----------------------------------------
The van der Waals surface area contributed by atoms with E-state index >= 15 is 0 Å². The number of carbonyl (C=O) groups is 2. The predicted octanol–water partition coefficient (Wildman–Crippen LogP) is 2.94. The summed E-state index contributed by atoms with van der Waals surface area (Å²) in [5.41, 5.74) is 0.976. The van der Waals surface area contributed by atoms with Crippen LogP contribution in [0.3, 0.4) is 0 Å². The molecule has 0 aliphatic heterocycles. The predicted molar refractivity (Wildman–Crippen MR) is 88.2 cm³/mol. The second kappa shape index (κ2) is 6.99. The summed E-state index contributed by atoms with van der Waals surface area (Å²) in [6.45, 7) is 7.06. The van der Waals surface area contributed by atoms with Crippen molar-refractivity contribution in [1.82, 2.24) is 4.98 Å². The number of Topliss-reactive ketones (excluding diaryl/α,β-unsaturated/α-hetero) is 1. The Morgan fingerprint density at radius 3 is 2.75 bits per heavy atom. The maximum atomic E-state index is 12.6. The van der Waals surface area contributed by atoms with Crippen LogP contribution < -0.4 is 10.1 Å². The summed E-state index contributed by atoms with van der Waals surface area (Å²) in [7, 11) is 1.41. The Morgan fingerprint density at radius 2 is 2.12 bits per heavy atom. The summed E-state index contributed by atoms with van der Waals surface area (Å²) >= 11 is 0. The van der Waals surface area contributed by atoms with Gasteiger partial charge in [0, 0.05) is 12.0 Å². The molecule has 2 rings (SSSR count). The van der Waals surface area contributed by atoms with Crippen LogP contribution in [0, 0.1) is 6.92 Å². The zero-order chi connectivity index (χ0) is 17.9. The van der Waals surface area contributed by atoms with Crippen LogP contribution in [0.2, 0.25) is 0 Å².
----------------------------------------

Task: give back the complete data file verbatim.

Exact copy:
The van der Waals surface area contributed by atoms with E-state index >= 15 is 0 Å². The number of carbonyl (C=O) groups is 2. The predicted octanol–water partition coefficient (Wildman–Crippen LogP) is 2.94. The summed E-state index contributed by atoms with van der Waals surface area (Å²) in [5.41, 5.74) is 0.976. The van der Waals surface area contributed by atoms with Crippen LogP contribution in [0.3, 0.4) is 0 Å². The molecule has 0 aliphatic heterocycles. The predicted molar refractivity (Wildman–Crippen MR) is 88.2 cm³/mol. The second kappa shape index (κ2) is 6.99. The summed E-state index contributed by atoms with van der Waals surface area (Å²) in [6.45, 7) is 7.06. The van der Waals surface area contributed by atoms with Crippen molar-refractivity contribution in [1.82, 2.24) is 4.98 Å². The number of Topliss-reactive ketones (excluding diaryl/α,β-unsaturated/α-hetero) is 1. The Morgan fingerprint density at radius 3 is 2.75 bits per heavy atom. The maximum atomic E-state index is 12.6. The van der Waals surface area contributed by atoms with Crippen LogP contribution < -0.4 is 10.1 Å². The summed E-state index contributed by atoms with van der Waals surface area (Å²) in [7, 11) is 1.41. The Morgan fingerprint density at radius 2 is 2.12 bits per heavy atom. The summed E-state index contributed by atoms with van der Waals surface area (Å²) >= 11 is 0. The van der Waals surface area contributed by atoms with Gasteiger partial charge in [0, 0.05) is 12.0 Å². The molecule has 2 rings (SSSR count). The van der Waals surface area contributed by atoms with Crippen LogP contribution in [0, 0.1) is 6.92 Å². The zero-order chi connectivity index (χ0) is 17.9. The van der Waals surface area contributed by atoms with Crippen LogP contribution in [0.2, 0.25) is 0 Å².